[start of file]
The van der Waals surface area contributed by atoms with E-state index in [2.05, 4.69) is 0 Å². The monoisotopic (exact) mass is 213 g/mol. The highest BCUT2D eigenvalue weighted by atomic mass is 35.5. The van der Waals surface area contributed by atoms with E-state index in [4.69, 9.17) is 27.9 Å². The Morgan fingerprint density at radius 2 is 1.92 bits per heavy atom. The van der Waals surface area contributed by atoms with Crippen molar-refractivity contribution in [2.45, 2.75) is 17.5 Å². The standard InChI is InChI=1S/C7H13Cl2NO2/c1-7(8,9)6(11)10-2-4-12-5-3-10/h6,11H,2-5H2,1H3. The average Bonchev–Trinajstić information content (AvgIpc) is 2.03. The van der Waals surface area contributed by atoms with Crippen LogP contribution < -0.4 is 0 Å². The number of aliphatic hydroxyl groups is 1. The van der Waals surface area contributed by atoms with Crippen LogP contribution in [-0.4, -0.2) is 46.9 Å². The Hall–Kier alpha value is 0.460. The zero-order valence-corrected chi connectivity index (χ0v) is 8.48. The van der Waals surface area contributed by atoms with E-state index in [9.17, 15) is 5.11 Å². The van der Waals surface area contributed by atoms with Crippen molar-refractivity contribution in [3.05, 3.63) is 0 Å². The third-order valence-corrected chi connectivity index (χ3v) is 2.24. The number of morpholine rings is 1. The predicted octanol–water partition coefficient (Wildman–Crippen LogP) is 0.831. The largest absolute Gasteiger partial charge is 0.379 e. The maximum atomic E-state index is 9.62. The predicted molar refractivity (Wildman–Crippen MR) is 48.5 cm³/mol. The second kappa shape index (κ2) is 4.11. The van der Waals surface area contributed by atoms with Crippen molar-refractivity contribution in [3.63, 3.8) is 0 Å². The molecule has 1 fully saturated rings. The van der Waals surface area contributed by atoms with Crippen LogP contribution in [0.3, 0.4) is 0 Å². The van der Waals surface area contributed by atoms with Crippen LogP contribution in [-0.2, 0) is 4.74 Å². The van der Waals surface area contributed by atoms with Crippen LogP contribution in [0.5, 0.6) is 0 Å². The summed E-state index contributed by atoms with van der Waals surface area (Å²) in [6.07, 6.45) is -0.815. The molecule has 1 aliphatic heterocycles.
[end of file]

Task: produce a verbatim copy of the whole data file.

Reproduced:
The van der Waals surface area contributed by atoms with E-state index in [2.05, 4.69) is 0 Å². The monoisotopic (exact) mass is 213 g/mol. The highest BCUT2D eigenvalue weighted by atomic mass is 35.5. The van der Waals surface area contributed by atoms with E-state index in [4.69, 9.17) is 27.9 Å². The Morgan fingerprint density at radius 2 is 1.92 bits per heavy atom. The van der Waals surface area contributed by atoms with Crippen molar-refractivity contribution in [2.45, 2.75) is 17.5 Å². The standard InChI is InChI=1S/C7H13Cl2NO2/c1-7(8,9)6(11)10-2-4-12-5-3-10/h6,11H,2-5H2,1H3. The average Bonchev–Trinajstić information content (AvgIpc) is 2.03. The van der Waals surface area contributed by atoms with Crippen LogP contribution < -0.4 is 0 Å². The number of aliphatic hydroxyl groups is 1. The van der Waals surface area contributed by atoms with Crippen LogP contribution in [-0.4, -0.2) is 46.9 Å². The Hall–Kier alpha value is 0.460. The zero-order valence-corrected chi connectivity index (χ0v) is 8.48. The van der Waals surface area contributed by atoms with E-state index in [9.17, 15) is 5.11 Å². The van der Waals surface area contributed by atoms with Crippen molar-refractivity contribution in [3.05, 3.63) is 0 Å². The third-order valence-corrected chi connectivity index (χ3v) is 2.24. The number of morpholine rings is 1. The predicted octanol–water partition coefficient (Wildman–Crippen LogP) is 0.831. The largest absolute Gasteiger partial charge is 0.379 e. The maximum atomic E-state index is 9.62. The predicted molar refractivity (Wildman–Crippen MR) is 48.5 cm³/mol. The second kappa shape index (κ2) is 4.11. The van der Waals surface area contributed by atoms with Crippen molar-refractivity contribution in [3.63, 3.8) is 0 Å². The molecule has 1 fully saturated rings. The van der Waals surface area contributed by atoms with Crippen LogP contribution in [0.3, 0.4) is 0 Å². The van der Waals surface area contributed by atoms with Crippen LogP contribution in [-0.2, 0) is 4.74 Å². The van der Waals surface area contributed by atoms with Crippen LogP contribution in [0.5, 0.6) is 0 Å². The summed E-state index contributed by atoms with van der Waals surface area (Å²) in [6.07, 6.45) is -0.815. The molecule has 1 aliphatic heterocycles.